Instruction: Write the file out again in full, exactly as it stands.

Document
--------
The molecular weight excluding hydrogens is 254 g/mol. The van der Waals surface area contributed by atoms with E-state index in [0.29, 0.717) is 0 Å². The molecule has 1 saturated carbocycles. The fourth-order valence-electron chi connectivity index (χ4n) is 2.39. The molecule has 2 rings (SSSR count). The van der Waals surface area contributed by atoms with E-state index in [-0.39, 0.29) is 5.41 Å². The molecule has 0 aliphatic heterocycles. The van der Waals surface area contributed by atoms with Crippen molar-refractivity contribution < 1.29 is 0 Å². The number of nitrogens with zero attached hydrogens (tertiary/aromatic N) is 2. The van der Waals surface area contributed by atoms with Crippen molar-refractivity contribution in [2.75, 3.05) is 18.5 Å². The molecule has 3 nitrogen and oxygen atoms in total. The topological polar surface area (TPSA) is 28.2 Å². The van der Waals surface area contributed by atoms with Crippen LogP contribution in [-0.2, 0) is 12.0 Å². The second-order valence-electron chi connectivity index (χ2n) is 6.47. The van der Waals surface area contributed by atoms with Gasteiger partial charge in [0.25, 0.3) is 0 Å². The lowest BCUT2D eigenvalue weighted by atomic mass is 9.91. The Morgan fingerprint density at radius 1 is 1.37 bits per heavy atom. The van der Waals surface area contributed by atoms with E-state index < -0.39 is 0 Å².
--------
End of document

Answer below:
The molecular weight excluding hydrogens is 254 g/mol. The van der Waals surface area contributed by atoms with E-state index in [0.29, 0.717) is 0 Å². The molecule has 1 saturated carbocycles. The fourth-order valence-electron chi connectivity index (χ4n) is 2.39. The molecule has 2 rings (SSSR count). The van der Waals surface area contributed by atoms with E-state index in [-0.39, 0.29) is 5.41 Å². The molecule has 0 aliphatic heterocycles. The van der Waals surface area contributed by atoms with Crippen molar-refractivity contribution < 1.29 is 0 Å². The number of nitrogens with zero attached hydrogens (tertiary/aromatic N) is 2. The van der Waals surface area contributed by atoms with Crippen molar-refractivity contribution in [2.75, 3.05) is 18.5 Å². The molecule has 3 nitrogen and oxygen atoms in total. The topological polar surface area (TPSA) is 28.2 Å². The van der Waals surface area contributed by atoms with Crippen LogP contribution in [-0.2, 0) is 12.0 Å². The second-order valence-electron chi connectivity index (χ2n) is 6.47. The van der Waals surface area contributed by atoms with Gasteiger partial charge in [0.25, 0.3) is 0 Å². The lowest BCUT2D eigenvalue weighted by atomic mass is 9.91. The Morgan fingerprint density at radius 1 is 1.37 bits per heavy atom. The van der Waals surface area contributed by atoms with E-state index < -0.39 is 0 Å².